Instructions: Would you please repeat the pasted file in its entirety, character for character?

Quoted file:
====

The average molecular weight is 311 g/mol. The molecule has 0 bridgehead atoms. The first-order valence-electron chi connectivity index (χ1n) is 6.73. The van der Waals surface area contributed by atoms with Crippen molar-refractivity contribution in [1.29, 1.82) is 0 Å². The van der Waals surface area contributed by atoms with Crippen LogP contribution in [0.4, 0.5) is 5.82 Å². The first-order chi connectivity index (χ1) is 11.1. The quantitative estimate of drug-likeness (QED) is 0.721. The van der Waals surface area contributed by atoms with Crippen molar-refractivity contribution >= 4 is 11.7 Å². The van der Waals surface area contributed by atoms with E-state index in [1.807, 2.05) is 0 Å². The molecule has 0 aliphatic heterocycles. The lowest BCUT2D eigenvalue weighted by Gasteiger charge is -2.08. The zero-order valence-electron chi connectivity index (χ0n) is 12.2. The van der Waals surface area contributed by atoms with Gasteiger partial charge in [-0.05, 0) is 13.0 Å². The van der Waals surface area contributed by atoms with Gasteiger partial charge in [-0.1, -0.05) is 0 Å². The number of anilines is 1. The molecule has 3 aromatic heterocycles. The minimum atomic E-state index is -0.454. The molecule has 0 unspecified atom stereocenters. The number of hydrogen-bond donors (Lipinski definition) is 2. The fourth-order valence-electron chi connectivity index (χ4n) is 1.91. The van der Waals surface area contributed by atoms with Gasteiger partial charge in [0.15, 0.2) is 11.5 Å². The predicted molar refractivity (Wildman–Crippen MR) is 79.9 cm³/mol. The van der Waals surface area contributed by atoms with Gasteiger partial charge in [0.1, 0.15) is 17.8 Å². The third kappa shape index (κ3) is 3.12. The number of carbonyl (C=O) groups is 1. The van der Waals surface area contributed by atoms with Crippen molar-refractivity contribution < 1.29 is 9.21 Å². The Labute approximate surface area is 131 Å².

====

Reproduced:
The average molecular weight is 311 g/mol. The molecule has 0 bridgehead atoms. The first-order valence-electron chi connectivity index (χ1n) is 6.73. The van der Waals surface area contributed by atoms with Crippen molar-refractivity contribution in [1.29, 1.82) is 0 Å². The van der Waals surface area contributed by atoms with Crippen LogP contribution in [0.4, 0.5) is 5.82 Å². The first-order chi connectivity index (χ1) is 11.1. The quantitative estimate of drug-likeness (QED) is 0.721. The van der Waals surface area contributed by atoms with Crippen molar-refractivity contribution >= 4 is 11.7 Å². The van der Waals surface area contributed by atoms with E-state index in [1.807, 2.05) is 0 Å². The molecule has 0 aliphatic heterocycles. The lowest BCUT2D eigenvalue weighted by Gasteiger charge is -2.08. The zero-order valence-electron chi connectivity index (χ0n) is 12.2. The van der Waals surface area contributed by atoms with Gasteiger partial charge in [-0.05, 0) is 13.0 Å². The van der Waals surface area contributed by atoms with Gasteiger partial charge in [-0.1, -0.05) is 0 Å². The number of anilines is 1. The molecule has 3 aromatic heterocycles. The minimum atomic E-state index is -0.454. The molecule has 0 unspecified atom stereocenters. The number of hydrogen-bond donors (Lipinski definition) is 2. The fourth-order valence-electron chi connectivity index (χ4n) is 1.91. The van der Waals surface area contributed by atoms with Gasteiger partial charge in [0.15, 0.2) is 11.5 Å². The predicted molar refractivity (Wildman–Crippen MR) is 79.9 cm³/mol. The van der Waals surface area contributed by atoms with Gasteiger partial charge in [0.1, 0.15) is 17.8 Å². The third kappa shape index (κ3) is 3.12. The number of carbonyl (C=O) groups is 1. The van der Waals surface area contributed by atoms with Crippen molar-refractivity contribution < 1.29 is 9.21 Å². The Labute approximate surface area is 131 Å².